Alphasierra From Australia, joined Aug 2001, 34 posts, RR: 0 Posted (12 years 3 months 2 weeks 22 hours ago) and read 1248 times:
At the moment I can only submit images of photos after being scanned on a HP 430 flatbed scanner. Anybody out there have a 'base' settings guide to achieve conformance for a.net requirements. (dpi, file size etc)
Bruce From United States of America, joined May 1999, 5035 posts, RR: 17 Reply 1, posted (12 years 3 months 2 weeks 21 hours ago) and read 1203 times:
I use a similar scanner and have 4 x 6 pics. what I do is set the dpi (resolution) high enough to where the scanned size at 100% will be at least 1024x768, then I can crop it in photoshop. The dpi setting usually comes out to be around 150dpi or 200dpi. The file format produced by the scanner is a tif and in your photo program you re-save it as a jpeg with low compression. That gets the file size smaller.
I wonder, am I doing it the best way to achieve best results?
Bruce Leibowitz - Jackson, MS (KJAN) - Canon 50D/100-400L IS lens
Screener2 From , joined Dec 1969, posts, RR: Reply 6, posted (12 years 3 months 1 week 6 days 17 hours ago) and read 1161 times:
Not at all.
One thing that does bother us is when an inexperienced photographer/scanner uploads 20 or 30 (or more) pictures which are all of unacceptable quality. As we screeners are all contributing photographers with some experience, we know that the person spent a lot of time for nothing, and we feel kinda bad rejecting them all. That is why we try to tell the new contributors to only upload a few at a time, so that you can come to understand the standards and how to manipulate the files before uploading a huge batch.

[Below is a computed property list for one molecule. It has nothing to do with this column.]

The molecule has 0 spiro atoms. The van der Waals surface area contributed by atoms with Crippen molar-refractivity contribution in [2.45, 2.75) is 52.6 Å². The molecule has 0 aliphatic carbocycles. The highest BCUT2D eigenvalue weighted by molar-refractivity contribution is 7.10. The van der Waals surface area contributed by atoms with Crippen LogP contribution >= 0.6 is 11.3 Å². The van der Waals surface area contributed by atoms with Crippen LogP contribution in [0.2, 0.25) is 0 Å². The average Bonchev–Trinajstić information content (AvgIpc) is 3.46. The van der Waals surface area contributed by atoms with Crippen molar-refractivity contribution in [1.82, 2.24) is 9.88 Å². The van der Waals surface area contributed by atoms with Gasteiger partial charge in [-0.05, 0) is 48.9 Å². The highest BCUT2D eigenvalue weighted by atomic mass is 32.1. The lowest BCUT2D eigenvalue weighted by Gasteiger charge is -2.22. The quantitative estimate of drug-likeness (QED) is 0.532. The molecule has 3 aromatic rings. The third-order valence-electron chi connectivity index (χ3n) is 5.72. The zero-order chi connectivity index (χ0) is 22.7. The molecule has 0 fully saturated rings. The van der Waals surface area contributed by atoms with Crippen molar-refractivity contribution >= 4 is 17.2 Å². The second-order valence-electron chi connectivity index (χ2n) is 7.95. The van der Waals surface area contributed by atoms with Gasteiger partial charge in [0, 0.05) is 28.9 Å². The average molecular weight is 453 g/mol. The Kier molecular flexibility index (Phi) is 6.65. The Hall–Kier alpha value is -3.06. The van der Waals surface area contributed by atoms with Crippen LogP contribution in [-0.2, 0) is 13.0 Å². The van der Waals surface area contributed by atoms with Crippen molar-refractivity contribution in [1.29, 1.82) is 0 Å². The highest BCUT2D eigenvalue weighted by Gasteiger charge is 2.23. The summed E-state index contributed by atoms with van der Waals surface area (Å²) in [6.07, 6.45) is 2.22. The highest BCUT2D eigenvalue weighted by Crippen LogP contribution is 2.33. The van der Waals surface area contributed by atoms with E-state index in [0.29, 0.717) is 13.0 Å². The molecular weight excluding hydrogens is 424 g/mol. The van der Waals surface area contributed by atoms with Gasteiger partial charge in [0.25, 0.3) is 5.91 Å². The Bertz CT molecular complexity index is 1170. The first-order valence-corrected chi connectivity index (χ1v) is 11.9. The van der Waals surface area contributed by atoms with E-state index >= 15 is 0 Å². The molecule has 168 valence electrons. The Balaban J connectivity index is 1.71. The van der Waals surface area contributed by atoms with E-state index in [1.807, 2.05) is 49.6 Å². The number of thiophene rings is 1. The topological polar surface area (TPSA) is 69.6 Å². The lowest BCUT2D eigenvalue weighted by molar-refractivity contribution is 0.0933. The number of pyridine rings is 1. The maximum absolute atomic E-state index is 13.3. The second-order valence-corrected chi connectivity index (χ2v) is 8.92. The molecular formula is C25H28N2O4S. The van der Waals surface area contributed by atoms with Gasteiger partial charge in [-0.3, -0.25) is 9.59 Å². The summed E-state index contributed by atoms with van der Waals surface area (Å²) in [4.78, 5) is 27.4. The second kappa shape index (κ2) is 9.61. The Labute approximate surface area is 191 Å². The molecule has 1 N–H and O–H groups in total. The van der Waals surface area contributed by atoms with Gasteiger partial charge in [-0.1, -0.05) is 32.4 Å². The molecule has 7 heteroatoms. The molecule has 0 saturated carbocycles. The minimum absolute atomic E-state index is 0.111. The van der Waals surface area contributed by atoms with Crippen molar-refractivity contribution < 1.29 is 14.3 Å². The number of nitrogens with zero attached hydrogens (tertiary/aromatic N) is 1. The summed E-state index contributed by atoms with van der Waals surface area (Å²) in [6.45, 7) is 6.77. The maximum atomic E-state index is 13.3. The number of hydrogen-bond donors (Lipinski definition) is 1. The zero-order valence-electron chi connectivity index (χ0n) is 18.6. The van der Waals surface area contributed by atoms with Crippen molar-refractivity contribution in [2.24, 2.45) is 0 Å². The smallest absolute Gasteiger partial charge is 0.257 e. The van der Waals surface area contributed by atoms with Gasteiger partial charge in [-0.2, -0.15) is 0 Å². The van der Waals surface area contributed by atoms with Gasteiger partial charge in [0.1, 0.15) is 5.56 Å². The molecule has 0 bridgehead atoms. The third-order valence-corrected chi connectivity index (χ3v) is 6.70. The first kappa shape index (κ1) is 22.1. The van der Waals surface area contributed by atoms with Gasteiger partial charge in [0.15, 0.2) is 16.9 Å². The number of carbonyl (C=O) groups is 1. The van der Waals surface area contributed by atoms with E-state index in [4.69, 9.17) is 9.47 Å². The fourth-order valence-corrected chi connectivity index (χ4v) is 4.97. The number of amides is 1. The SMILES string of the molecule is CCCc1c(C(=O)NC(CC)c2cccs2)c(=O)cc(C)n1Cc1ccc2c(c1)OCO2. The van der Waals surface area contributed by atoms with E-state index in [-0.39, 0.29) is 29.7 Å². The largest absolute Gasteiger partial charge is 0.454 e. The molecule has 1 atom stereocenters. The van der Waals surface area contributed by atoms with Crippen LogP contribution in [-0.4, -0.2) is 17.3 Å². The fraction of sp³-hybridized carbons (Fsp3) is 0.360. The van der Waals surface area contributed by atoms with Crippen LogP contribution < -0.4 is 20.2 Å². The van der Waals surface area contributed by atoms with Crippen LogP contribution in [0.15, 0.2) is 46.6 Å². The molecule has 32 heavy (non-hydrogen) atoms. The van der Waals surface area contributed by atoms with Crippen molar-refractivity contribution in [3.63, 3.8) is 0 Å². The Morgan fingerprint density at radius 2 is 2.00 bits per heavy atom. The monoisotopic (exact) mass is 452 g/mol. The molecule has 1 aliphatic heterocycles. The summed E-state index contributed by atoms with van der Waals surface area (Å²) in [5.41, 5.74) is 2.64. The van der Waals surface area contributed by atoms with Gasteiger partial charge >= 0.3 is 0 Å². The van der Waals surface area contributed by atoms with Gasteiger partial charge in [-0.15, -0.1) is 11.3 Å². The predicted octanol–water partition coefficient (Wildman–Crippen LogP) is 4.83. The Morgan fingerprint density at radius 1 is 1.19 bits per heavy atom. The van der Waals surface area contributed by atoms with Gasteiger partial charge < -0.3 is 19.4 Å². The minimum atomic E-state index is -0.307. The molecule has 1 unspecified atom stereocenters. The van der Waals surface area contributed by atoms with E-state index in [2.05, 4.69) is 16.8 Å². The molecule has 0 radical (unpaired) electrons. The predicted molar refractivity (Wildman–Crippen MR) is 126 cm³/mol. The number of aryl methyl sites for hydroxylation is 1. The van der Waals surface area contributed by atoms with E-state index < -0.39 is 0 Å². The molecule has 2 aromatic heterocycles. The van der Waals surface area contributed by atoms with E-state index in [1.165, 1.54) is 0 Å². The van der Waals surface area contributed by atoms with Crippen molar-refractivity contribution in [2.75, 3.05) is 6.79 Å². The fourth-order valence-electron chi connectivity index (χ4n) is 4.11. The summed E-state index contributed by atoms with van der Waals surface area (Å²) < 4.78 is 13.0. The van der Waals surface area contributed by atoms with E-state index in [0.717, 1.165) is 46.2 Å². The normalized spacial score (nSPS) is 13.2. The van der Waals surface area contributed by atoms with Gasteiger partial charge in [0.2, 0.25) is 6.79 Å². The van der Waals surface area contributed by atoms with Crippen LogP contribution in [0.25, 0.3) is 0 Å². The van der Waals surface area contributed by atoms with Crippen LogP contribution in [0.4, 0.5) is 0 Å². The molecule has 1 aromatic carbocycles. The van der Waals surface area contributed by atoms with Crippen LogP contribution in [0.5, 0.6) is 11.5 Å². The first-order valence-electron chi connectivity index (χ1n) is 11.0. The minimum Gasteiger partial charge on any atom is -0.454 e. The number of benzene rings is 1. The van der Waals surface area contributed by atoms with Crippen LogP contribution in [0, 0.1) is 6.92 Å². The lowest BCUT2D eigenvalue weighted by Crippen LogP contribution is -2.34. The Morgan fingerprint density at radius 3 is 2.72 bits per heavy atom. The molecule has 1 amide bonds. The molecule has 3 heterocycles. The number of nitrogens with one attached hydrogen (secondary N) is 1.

New contributors are of course always welcome, of course, but when somebody spends a whole day or two uploading pics to get them all rejections, they get frustrated, and some of them leave (after sending us nasty e-mails). We don't want that. We would like them to understand that the standards are quite high, and that they need to do some trial-and-error first, which should prevent a lot of the frustration, and hopefully develop into a new "regular" on the site.
Alphasierra From Australia, joined Aug 2001, 34 posts, RR: 0 Reply 11, posted (12 years 3 months 1 week 2 days 17 hours ago) and read 1111 times:
I have tried various settings when scanning the better photos I have taken. I am currently 'scanning to output size 1024x??? (the software calculates the corresponding height) to conform with A.net requirements.
However when I view posted images, I find that images are outside the A.net spec. Are the images resized by A.net prior to posting?
Also, I feel I am a little limited because after I manipulate the image (colour, brightness, sharpness etc), the resulting image looks great on my laptop screen. Will it look as good when the screeners view it. As a stopgap, I hanve a similar posted image open at the same time to compare. Do you think this is worthwhile?
Look forward to your comments.